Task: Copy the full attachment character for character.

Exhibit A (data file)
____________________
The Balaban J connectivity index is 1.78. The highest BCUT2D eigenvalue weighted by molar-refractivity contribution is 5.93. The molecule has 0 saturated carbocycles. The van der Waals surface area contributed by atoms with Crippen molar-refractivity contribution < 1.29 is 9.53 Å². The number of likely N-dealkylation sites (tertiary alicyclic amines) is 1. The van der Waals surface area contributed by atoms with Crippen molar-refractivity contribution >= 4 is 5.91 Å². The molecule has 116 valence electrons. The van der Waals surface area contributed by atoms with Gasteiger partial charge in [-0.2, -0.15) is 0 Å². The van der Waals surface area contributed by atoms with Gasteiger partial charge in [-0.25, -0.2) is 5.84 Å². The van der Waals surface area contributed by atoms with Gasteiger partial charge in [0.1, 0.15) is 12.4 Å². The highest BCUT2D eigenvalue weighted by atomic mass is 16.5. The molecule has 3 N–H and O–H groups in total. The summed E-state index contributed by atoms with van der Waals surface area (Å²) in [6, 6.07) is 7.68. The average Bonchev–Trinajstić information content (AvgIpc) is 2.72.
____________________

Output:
The Balaban J connectivity index is 1.78. The highest BCUT2D eigenvalue weighted by molar-refractivity contribution is 5.93. The molecule has 0 saturated carbocycles. The van der Waals surface area contributed by atoms with Crippen molar-refractivity contribution < 1.29 is 9.53 Å². The number of likely N-dealkylation sites (tertiary alicyclic amines) is 1. The van der Waals surface area contributed by atoms with Crippen molar-refractivity contribution >= 4 is 5.91 Å². The molecule has 116 valence electrons. The van der Waals surface area contributed by atoms with Gasteiger partial charge in [-0.2, -0.15) is 0 Å². The van der Waals surface area contributed by atoms with Gasteiger partial charge in [-0.25, -0.2) is 5.84 Å². The van der Waals surface area contributed by atoms with Gasteiger partial charge in [0.1, 0.15) is 12.4 Å². The highest BCUT2D eigenvalue weighted by atomic mass is 16.5. The molecule has 3 N–H and O–H groups in total. The summed E-state index contributed by atoms with van der Waals surface area (Å²) in [6, 6.07) is 7.68. The average Bonchev–Trinajstić information content (AvgIpc) is 2.72.